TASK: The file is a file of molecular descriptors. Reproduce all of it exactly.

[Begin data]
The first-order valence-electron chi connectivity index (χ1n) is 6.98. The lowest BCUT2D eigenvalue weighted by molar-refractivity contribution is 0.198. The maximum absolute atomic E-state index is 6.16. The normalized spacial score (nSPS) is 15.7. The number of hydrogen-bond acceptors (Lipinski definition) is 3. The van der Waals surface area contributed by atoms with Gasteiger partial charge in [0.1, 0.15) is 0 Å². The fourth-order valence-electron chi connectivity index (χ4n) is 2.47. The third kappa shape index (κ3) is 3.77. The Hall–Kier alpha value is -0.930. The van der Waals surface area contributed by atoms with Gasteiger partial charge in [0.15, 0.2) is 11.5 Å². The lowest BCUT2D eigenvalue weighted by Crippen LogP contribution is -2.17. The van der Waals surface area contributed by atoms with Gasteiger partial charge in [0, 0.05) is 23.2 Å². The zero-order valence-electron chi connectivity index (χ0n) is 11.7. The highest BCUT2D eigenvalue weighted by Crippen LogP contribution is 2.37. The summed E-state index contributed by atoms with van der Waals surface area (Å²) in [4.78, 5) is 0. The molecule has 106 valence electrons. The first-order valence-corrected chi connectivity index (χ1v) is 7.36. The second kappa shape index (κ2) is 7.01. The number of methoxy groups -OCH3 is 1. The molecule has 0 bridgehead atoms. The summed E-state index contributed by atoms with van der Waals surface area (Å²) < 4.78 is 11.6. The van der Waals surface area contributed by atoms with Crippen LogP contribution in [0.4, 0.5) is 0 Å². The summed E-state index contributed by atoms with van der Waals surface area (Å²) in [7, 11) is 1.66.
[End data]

The first-order valence-electron chi connectivity index (χ1n) is 6.98. The lowest BCUT2D eigenvalue weighted by molar-refractivity contribution is 0.198. The maximum absolute atomic E-state index is 6.16. The normalized spacial score (nSPS) is 15.7. The number of hydrogen-bond acceptors (Lipinski definition) is 3. The van der Waals surface area contributed by atoms with Gasteiger partial charge in [0.1, 0.15) is 0 Å². The fourth-order valence-electron chi connectivity index (χ4n) is 2.47. The third kappa shape index (κ3) is 3.77. The Hall–Kier alpha value is -0.930. The van der Waals surface area contributed by atoms with Gasteiger partial charge in [0.15, 0.2) is 11.5 Å². The lowest BCUT2D eigenvalue weighted by Crippen LogP contribution is -2.17. The van der Waals surface area contributed by atoms with Gasteiger partial charge in [0, 0.05) is 23.2 Å². The zero-order valence-electron chi connectivity index (χ0n) is 11.7. The highest BCUT2D eigenvalue weighted by Crippen LogP contribution is 2.37. The summed E-state index contributed by atoms with van der Waals surface area (Å²) in [4.78, 5) is 0. The molecule has 106 valence electrons. The first-order valence-corrected chi connectivity index (χ1v) is 7.36. The second kappa shape index (κ2) is 7.01. The number of methoxy groups -OCH3 is 1. The molecule has 0 bridgehead atoms. The summed E-state index contributed by atoms with van der Waals surface area (Å²) < 4.78 is 11.6. The van der Waals surface area contributed by atoms with Crippen LogP contribution in [0.4, 0.5) is 0 Å². The summed E-state index contributed by atoms with van der Waals surface area (Å²) in [7, 11) is 1.66.